AUSTIN, Texas — A Texas man convicted of killing former co-workers at a car wash in 2000 was executed on Thursday, hours after the execution in Ohio of a man convicted of a 1989 double murder.
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The lethal injections of Robert Wayne Harris in Texas and Donald Palmer in Ohio brought the number of executions in the United States this year to 29.
Prosecutors in Texas said Harris, 40, shot six employees, five fatally at close range, after forcing them to the floor during a robbery at the Mi-T-Fine Car Wash in Irving, Texas, on March 20, 2000. Harris was convicted in two of the deaths.
The U.S. Supreme Court on Thursday refused to halt Harris's execution.
In his appeal, Harris, who was black, claimed that his rights were violated when prosecutors refused to seat blacks on his jury, leaving an all-white jury to return a guilty verdict.
Prosecutors said Harris worked for 10 months at Mi-T-Fine before being fired on March 17, 2000, for exposing himself to a female customer.
Three days later, according to prosecutors, Harris returned to rob the car wash, and in the course of his robbery shot six employees, five fatally in the back of the head at close range, after forcing them to the floor.
Harris was charged in two of the deaths - those of Agustin Villasenor and Rhoda Wheeler - and the Dallas jury took less than 15 minutes to return a guilty verdict.
"I'm going home, I'm going home," Harris said as part of his final statement, according to Jason Clark, a spokesman for the Texas Department of Criminal Justice.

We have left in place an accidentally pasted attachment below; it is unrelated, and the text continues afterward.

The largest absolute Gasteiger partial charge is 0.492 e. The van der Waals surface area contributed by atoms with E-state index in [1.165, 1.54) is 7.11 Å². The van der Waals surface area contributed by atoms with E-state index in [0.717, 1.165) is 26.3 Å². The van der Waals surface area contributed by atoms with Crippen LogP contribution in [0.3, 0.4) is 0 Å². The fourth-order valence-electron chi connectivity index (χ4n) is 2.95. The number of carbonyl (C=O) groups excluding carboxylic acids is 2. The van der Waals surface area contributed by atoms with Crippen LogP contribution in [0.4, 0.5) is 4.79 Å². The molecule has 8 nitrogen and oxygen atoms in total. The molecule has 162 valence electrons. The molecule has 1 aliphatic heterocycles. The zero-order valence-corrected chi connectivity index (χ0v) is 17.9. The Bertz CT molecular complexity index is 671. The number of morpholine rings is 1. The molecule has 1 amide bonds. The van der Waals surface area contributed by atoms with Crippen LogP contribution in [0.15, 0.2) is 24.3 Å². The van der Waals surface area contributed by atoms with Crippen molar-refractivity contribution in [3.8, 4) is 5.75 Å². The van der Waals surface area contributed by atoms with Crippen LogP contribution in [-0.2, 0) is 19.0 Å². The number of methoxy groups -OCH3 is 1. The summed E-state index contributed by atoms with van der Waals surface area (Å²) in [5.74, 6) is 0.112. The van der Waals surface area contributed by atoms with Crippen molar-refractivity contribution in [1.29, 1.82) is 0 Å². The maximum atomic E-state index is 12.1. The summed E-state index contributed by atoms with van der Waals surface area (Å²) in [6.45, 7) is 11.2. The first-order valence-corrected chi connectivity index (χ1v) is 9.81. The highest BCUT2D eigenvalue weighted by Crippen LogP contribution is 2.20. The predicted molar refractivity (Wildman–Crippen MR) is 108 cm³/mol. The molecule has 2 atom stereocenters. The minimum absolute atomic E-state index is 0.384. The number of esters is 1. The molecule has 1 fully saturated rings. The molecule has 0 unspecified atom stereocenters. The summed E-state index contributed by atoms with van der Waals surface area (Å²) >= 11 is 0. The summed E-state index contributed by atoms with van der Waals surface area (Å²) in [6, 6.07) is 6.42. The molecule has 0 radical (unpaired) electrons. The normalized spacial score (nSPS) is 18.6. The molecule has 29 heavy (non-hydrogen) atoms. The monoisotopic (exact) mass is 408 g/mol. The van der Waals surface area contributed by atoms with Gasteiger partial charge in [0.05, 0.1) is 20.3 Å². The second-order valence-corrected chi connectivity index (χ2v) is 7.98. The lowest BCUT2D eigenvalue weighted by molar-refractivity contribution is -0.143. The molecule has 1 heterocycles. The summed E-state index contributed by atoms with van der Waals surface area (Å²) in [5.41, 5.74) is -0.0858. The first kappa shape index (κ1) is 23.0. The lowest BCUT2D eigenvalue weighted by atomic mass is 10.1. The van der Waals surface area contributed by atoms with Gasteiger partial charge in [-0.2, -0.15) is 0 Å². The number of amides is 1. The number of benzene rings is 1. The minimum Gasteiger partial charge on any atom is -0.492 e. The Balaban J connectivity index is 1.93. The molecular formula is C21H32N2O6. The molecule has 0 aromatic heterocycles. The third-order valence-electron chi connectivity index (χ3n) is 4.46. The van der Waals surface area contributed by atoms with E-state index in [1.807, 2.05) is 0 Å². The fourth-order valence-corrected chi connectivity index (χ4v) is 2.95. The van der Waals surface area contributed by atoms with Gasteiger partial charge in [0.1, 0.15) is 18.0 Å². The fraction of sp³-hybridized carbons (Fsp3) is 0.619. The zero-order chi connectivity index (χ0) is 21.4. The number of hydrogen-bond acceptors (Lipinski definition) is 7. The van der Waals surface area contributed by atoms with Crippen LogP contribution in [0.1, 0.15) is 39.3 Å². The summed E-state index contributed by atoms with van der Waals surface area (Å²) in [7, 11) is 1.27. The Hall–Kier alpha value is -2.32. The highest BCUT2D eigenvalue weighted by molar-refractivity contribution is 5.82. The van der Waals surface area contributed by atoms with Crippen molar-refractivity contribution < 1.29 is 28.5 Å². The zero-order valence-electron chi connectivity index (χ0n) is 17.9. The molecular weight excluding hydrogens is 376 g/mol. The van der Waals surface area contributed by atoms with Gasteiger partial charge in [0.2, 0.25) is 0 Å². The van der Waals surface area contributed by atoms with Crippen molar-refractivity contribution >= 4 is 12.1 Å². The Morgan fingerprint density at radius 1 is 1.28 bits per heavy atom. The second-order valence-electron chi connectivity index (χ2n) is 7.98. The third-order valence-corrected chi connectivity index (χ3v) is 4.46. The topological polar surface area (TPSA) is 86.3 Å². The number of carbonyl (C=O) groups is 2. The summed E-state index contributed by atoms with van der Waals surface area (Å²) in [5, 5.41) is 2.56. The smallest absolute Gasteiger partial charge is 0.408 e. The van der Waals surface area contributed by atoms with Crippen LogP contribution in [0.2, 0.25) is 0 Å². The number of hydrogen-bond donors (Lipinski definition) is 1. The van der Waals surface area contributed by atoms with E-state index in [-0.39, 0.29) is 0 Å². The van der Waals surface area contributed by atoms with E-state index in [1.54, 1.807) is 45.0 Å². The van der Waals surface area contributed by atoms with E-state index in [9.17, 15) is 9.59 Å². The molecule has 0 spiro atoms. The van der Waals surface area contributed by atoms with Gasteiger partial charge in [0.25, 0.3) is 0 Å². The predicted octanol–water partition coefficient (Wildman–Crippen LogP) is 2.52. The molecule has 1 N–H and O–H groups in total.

Texas has conducted more executions than any other U.S. state since the Supreme Court reinstated the death penalty in 1976 after a four-year hiatus.
The execution of Palmer, 47, was the second in Ohio in 2012.
He was convicted of killing Charles Sponhaltz, 43, and Steven Vargo, 41, in Belmont County in eastern Ohio.
Palmer apologized to the Vargo and Sponhaltz families in a final statement he read on Thursday. The families of both men had opposed clemency.
"I wanted you to know I've carried you in my heart for years and years," Palmer said, according to the state corrections department. "I'm so sorry for what I took from you.
"The Lord has taken from me what I took from you. I know what it is like to lose a parent, sibling and child. I wish I could bring it back to you, but I can't."
According to court documents, Palmer did not know Sponhaltz or Vargo. He had gone to the area to rob a man who had dated his ex-wife, or burglarize the house where the man lived.
Palmer confessed to shooting Sponhaltz twice in the head in a confrontation after the car Palmer was riding in bumped a pickup truck driven by Sponhaltz. He said the killing was an accident.
Palmer killed Vargo, an emergency medical technician, who had stopped to check on the scene, because he was afraid Vargo might have seen him kill Sponhaltz, prosecutors said.
(Reporting By Kim Palmer in Cleveland, Ohio; Corrie MacLaggan in Austin, Texas, and Terry Baynes and Jonathan Stempel in New York.)
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